Did The Aurora Borealis Contribute To The Sinking Of The Titanic?

Yithian

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Aurora Borealis May Have Contributed to Sinking of Titanic, Suggests Meteorological Researcher
Erika P.Sep 17, 2020 07:40 AM EDT

On that fateful night of April 15, 1912, the seemingly unsinkable RMS Titanic hit an iceberg and sunk for hours, killing over a thousand passengers.

More than a century later, a new study proposes that the RMS Titanic was slightly thrown off course by the Northern lights present during that night. According to a U.S.-based meteorological researcher, the Titanic's last night of sailing at the Atlantic ocean was illuminated by the aurora borealis.

The researcher based her study on the accounts of the eyewitness during that night and argues that the geomagnetic storm might have been large enough to affect the navigation system of the Titanic to a small but significant degree.

She believes that the interference might have disrupted the wireless transmission between the Titanic and other nearby vessels, which blocked the distress calls and messages from the sinking ship. However, the magnetic disruption may have also offset the error by accidentally sending the Titanic's broadcast position to another vessel, which leads it to the correct location of the titanic's lifeboats.


Article Continues:
https://www.sciencetimes.com/articl...e-rms-titanic-sinking-revealed-researcher.htm
 

EnolaGaia

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That's interesting ... The presence of the aurora borealis that night is commonly mentioned, but I don't recall anyone suggesting it may have been associated with geomagnetic interference.

I can recall only one other suggested scenario involving the aurora (if only indirectly) - the one in which its illumination contributed to conditions very conducive to mirage effects. Such effects were reported by multiple other ships in the area during the fatal night and the next morning. This scenario suggests it was visibility problems (if not extant mirages) rather than compass disorientation that contributed to the disaster.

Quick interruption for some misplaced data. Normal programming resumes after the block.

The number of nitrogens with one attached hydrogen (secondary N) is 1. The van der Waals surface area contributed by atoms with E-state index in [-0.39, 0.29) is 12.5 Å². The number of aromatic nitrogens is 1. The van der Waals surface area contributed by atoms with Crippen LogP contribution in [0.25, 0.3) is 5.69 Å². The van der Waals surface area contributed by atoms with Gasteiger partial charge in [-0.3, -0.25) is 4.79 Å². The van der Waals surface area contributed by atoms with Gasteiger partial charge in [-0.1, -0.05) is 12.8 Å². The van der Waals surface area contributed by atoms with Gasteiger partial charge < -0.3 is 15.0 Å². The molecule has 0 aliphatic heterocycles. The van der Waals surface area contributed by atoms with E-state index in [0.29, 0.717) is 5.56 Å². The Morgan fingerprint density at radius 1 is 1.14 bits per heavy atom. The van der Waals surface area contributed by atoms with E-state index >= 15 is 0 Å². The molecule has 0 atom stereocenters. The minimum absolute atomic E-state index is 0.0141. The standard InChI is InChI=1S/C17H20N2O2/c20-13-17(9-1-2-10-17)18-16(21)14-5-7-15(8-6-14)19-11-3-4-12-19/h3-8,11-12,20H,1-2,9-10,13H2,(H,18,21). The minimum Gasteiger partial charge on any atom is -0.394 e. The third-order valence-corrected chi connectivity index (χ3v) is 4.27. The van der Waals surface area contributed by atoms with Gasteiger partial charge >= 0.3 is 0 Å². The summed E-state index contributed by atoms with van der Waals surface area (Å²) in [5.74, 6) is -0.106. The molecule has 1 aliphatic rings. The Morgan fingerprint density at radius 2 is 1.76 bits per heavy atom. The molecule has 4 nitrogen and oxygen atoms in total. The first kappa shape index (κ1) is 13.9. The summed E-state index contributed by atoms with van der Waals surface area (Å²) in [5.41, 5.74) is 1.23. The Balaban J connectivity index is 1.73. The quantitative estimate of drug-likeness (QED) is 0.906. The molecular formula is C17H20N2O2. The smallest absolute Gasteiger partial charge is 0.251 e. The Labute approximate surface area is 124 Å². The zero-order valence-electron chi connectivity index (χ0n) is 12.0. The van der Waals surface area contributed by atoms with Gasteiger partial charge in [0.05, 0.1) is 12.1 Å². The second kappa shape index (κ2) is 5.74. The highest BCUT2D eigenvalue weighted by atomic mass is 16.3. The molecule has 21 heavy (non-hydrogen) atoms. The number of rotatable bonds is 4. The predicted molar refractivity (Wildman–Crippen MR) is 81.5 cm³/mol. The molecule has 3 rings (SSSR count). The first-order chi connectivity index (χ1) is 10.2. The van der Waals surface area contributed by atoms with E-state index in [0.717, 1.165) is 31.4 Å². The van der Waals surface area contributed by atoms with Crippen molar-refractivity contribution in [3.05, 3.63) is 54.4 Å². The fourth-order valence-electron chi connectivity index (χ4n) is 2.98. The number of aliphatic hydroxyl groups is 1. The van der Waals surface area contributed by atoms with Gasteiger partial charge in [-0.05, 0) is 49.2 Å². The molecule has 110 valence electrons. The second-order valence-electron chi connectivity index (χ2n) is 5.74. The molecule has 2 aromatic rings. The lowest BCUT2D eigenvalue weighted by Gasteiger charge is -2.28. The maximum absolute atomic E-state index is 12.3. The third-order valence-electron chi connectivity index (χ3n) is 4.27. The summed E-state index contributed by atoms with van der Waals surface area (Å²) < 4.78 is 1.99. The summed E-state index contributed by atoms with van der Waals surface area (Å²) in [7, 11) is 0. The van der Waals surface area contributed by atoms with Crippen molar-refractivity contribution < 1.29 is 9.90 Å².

https://timmaltin.com/2015/12/16/superior-mirage-titanic/

NOTE: If nothing else this webpage provides details about the huge ice field Titanic encountered. It wasn't a matter of one ship / one lone iceberg as is often presumed or pictured.
 

Min Bannister

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Was the article written by a 6 year old? What awful writing. I can't read it.
 

DrPaulLee

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If you compare the Titanic's course with the location of the wreck, she was almost perfectly on track. Alright, the wreck is two miles south but it's close enough, especially when you consider she'd been in a southerly current for a few hours.
A few survivors did report seeing the Aurora but it was on the horizon: this implies a K planetary index value of 7: reasonably high, but not wonderfully so.
Any solar storm might have affected ship's wirelesses - and there is evidence that this is the case. Nearby ship's sometimes didn't hear a thing from the Titanic but further away vessels did. There's even a story that an amateur radio operator in Wales picked up the distress calls. Obviously there's some debate about that!

But yes, a massive icefield stretched across the Titanic's path. If she hadn't hit the iceberg, she would have encountered the field within 15 minutes. Whether the field would have sunk the ship is debatable - probably not, I think.
Needless to say, more details can be found on my own Titanic pages.
 
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